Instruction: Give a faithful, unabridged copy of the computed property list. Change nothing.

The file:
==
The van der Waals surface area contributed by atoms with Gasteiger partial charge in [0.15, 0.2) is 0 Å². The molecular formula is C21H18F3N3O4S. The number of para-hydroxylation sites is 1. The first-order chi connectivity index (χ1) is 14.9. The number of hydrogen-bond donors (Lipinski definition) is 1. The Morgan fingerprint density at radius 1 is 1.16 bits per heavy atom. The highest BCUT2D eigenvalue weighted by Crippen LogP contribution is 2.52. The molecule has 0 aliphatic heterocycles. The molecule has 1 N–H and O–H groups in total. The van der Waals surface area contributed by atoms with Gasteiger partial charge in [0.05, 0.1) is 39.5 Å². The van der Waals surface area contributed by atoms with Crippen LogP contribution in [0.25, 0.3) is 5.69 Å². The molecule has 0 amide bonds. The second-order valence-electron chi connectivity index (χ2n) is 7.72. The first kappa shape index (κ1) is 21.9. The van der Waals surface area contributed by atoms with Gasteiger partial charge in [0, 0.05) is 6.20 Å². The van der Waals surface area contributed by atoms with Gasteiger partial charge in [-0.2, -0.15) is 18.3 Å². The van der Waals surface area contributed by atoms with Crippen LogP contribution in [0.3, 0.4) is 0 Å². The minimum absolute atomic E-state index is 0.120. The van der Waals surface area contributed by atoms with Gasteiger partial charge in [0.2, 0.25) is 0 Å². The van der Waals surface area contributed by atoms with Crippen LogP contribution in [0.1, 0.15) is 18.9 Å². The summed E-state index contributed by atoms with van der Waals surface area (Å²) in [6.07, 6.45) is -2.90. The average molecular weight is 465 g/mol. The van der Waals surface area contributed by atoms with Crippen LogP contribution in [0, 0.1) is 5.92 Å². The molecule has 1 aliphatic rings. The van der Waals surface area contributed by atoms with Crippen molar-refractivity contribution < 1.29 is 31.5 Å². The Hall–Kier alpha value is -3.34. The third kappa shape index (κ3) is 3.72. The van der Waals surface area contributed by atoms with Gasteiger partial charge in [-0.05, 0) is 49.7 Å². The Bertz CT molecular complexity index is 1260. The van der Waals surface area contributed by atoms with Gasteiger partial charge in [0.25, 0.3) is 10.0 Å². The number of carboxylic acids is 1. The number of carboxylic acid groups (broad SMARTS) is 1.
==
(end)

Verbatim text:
The van der Waals surface area contributed by atoms with Gasteiger partial charge in [0.15, 0.2) is 0 Å². The molecular formula is C21H18F3N3O4S. The number of para-hydroxylation sites is 1. The first-order chi connectivity index (χ1) is 14.9. The number of hydrogen-bond donors (Lipinski definition) is 1. The Morgan fingerprint density at radius 1 is 1.16 bits per heavy atom. The highest BCUT2D eigenvalue weighted by Crippen LogP contribution is 2.52. The molecule has 0 aliphatic heterocycles. The molecule has 1 N–H and O–H groups in total. The van der Waals surface area contributed by atoms with Gasteiger partial charge in [0.05, 0.1) is 39.5 Å². The van der Waals surface area contributed by atoms with Crippen LogP contribution in [0.25, 0.3) is 5.69 Å². The molecule has 0 amide bonds. The second-order valence-electron chi connectivity index (χ2n) is 7.72. The first kappa shape index (κ1) is 21.9. The van der Waals surface area contributed by atoms with Gasteiger partial charge in [0, 0.05) is 6.20 Å². The van der Waals surface area contributed by atoms with Gasteiger partial charge in [-0.2, -0.15) is 18.3 Å². The van der Waals surface area contributed by atoms with Crippen LogP contribution in [0.3, 0.4) is 0 Å². The minimum absolute atomic E-state index is 0.120. The van der Waals surface area contributed by atoms with Gasteiger partial charge in [0.2, 0.25) is 0 Å². The van der Waals surface area contributed by atoms with Crippen LogP contribution in [0.1, 0.15) is 18.9 Å². The summed E-state index contributed by atoms with van der Waals surface area (Å²) in [6.07, 6.45) is -2.90. The average molecular weight is 465 g/mol. The van der Waals surface area contributed by atoms with Crippen LogP contribution in [0, 0.1) is 5.92 Å². The molecule has 1 aliphatic rings. The van der Waals surface area contributed by atoms with Crippen molar-refractivity contribution < 1.29 is 31.5 Å². The Hall–Kier alpha value is -3.34. The third kappa shape index (κ3) is 3.72. The van der Waals surface area contributed by atoms with Gasteiger partial charge in [-0.05, 0) is 49.7 Å². The Bertz CT molecular complexity index is 1260. The van der Waals surface area contributed by atoms with Gasteiger partial charge in [0.25, 0.3) is 10.0 Å². The number of carboxylic acids is 1. The number of carboxylic acid groups (broad SMARTS) is 1.